I had some trouble getting X11 to work when I attached my USB drive to my work computer. I was getting weird colored snow instead of graphics. After trying many different things, I finally installed the proprietary nvidia drivers instead of the open-source driver called "nv". By refererring to this website, I was able to install these drivers quite easily:


I typed in the following instructions into a terminal window:

sudo apt-get install nvidia-glx linux-restricted-modules-$(uname -r)
sudo nvidia-glx-config enable

It worked so I have X11 now.

Tuesday, April 04, 2006

Installing Linux to a USB hard drive

I recently purchased a Seagate 250GB hard drive and an Acomdata aluminum external hard drive USB/Firewire case. I use a nice Dell PC at work that only has Windows installed on it. Rather than trying to reformat and repartition this PC at work, I decided to attempt to install Ubuntu 5.10 to an external USB hard drive. This way, I can bring my own personal Linux distribution wherever I go and use it on any PC (given the motherboard supports booting from a USB device) without changing the contents of the PC's hard drive. I got this to work by following the instructions provided in this article:


In case this Ubuntu Forum post gets deleted, I have copied and pasted the appropriate steps below. My installation experience was slightly different from the original steps mentioned in the forum --I have indicated these differences with bold,italic, light-blue text.

Here is what I do to successfully load UBUNTU v5.10 on my EXTERNAL USB DRIVE ...

(Step 0 ) Plug the external USB drive into the computer. Unplug all of the internal IDE hard drives.

( STEP 1 ) Instead of using "expert" mode to install, I just hit enter to start the install process (using the install CD ... NOT the live CD).

INSTALL NOTE: The installation process will ask you for some information when it starts up ...

first it will ask for your language,
then your (language) location,
then your keyboard type,
then it will detect your cdrom(s),
then it will attempt to detect your network configuration,
then it will ask you to give your PC a name (hostname),
then it detects hardware and starts up the partition phase of the install.

INSTALL NOTE: When you get to STEP 2 (the partition phase), there is a simple way to determine how the install program assigns device names to your hard drive(s). Before starting any partitioning activity in STEP 2, choose the GO BACK option in the lower left corner of this screen and then choose EXECUTE A SHELL farther down in the Ubuntu installer menu that appears. Choose CONTINUE at the next prompt. In the shell window that appears, type in fdisk -l (that is FDISK -L in all lowercase). This will give you a list of all the storage devices the installer program sees. Make a note of the device names (/dev/hd? or /dev/sd?) and then type in exit to return to the partition phase (STEP 2) of the install. (Kudos to "RyanGT" for suggesting this in post #257.)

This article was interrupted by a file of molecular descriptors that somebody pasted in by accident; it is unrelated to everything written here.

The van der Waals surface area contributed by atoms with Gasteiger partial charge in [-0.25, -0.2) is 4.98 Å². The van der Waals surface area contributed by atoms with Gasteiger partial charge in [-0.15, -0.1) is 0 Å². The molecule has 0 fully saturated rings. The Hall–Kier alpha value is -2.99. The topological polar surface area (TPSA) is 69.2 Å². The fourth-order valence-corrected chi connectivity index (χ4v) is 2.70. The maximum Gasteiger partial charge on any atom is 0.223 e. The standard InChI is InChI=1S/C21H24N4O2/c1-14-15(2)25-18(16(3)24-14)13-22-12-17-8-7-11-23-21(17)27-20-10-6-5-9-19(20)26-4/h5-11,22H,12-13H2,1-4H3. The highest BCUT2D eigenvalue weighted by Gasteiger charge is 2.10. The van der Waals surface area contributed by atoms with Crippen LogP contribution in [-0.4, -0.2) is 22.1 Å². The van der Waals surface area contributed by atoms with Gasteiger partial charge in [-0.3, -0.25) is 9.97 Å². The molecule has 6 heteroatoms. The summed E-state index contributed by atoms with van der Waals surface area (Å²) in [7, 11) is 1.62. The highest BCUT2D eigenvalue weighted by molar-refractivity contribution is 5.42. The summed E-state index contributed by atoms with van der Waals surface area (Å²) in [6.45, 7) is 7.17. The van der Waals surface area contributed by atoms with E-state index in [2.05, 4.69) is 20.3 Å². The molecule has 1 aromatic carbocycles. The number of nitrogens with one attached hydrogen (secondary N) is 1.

( Step 2 ) (ignore the Step 2 below) If you have a 250GB hard drive like I do, you probably don't want Ubuntu to create 3 giant partitions that span the entire drive. In fact, you will probably want to set up separate partitions manually. I set up my partitions as follows:

Filesystem Size Used Avail Use% Mounted on Fs
/dev/sda1 122M 19M 97M 17% /boot ext3
/dev/sda2 449M 255M 171M 60% / ext3
/dev/sda3 1.5G swap swap
/dev/sda5 95M 33M 62M 35% /tmp reiserfs
/dev/sda6 1.9G 492M 1.4G 26% /var reiserfs
/dev/sda7 1.9G 33M 1.9G 2% /usr/local reiserfs
/dev/sda8 5.6G 1.6G 4.1G 29% /usr reiserfs
/dev/sda9 28G 653M 28G 3% /home reiserfs

(note: I displayed this information by later typing "df -h" in a terminal window. sda4 is not present because it represents the extended partition
of the drive where sda5 - sda9 are within sda4)

I made sure that the /boot partition was small so that it does not exceed the first 1024 cylinders at the beginning of the hard drive --which I guess would make this partition not bootable.

skip this -- ( STEP 2 ) During the partitioning phase, I let the install program format my external USB drive. (I believe UBUNTU calls this a guided partitioning ... which sets up an ext2 or ext3 partition and a swap partition for you.)

INSTALL NOTE: Look for the line during the partitioning phase that might say ... erase entire disk SCSI (0,0,0) (sda). Be careful here as some people have had problems when choosing any partitioning options that include the text "and use LVM" (Kudos to "brucetan" for sharing this in post #268.)

Feel like learning about LVM anyway? Check this link out. (Kudos to "SD-Plissken" for sharing this info.)

BE VERY CAREFUL on these screens to choose the correct SDA drive and NOT an HDA drive or you may unintentionally format another drive in your system. There is no undo button for this!


( STEP 3 ) When the install gets to loading the GRUB bootloader ... DO NOT LET IT LOAD TO ANY OTHER DRIVE BUT THE EXTERNAL USB drive we are working with here. -- This doesn't matter since the other drives should be disconnected.

Say YES when asked if you want to install Grub to the MBR (since the USB drive is the only one connected --ignore where is says "say NO" below)
The install program will ask to load GRUB to the master boot record (MBR) of your internal hard drive (HDA). Say NO to this, and on the next screen, type in the correct path to the SDA (external USB) drive where we want to install the GRUB bootloader.
(Mine was /dev/sda [NOT sda1] ... but yours may be different depending on the number and/or types of drives in your system)

COMMENT: I loaded GRUB to sda (the bootsector of the external drive) and NOT to sda1 (which would be the first partition on the external drive).

INSTALL NOTE: at this point, the install program loads some stuff and ejects the CD ... wanting you to do a reboot.

( STEP 4 ) BE 100% SURE to leave the CD in the drive (and close the drive door) before rebooting. When the PC reboots, type in rescue (to load UBUNTU in rescue mode) ( Review REQUIREMENTS at the beginning of this guide! )

Why do we startup in rescue mode you might ask? It's because we have to edit a few files to get USB support loaded before UBUNTU actually gets going. And, we also need to change a setting in the GRUB menu file to make it work correctly.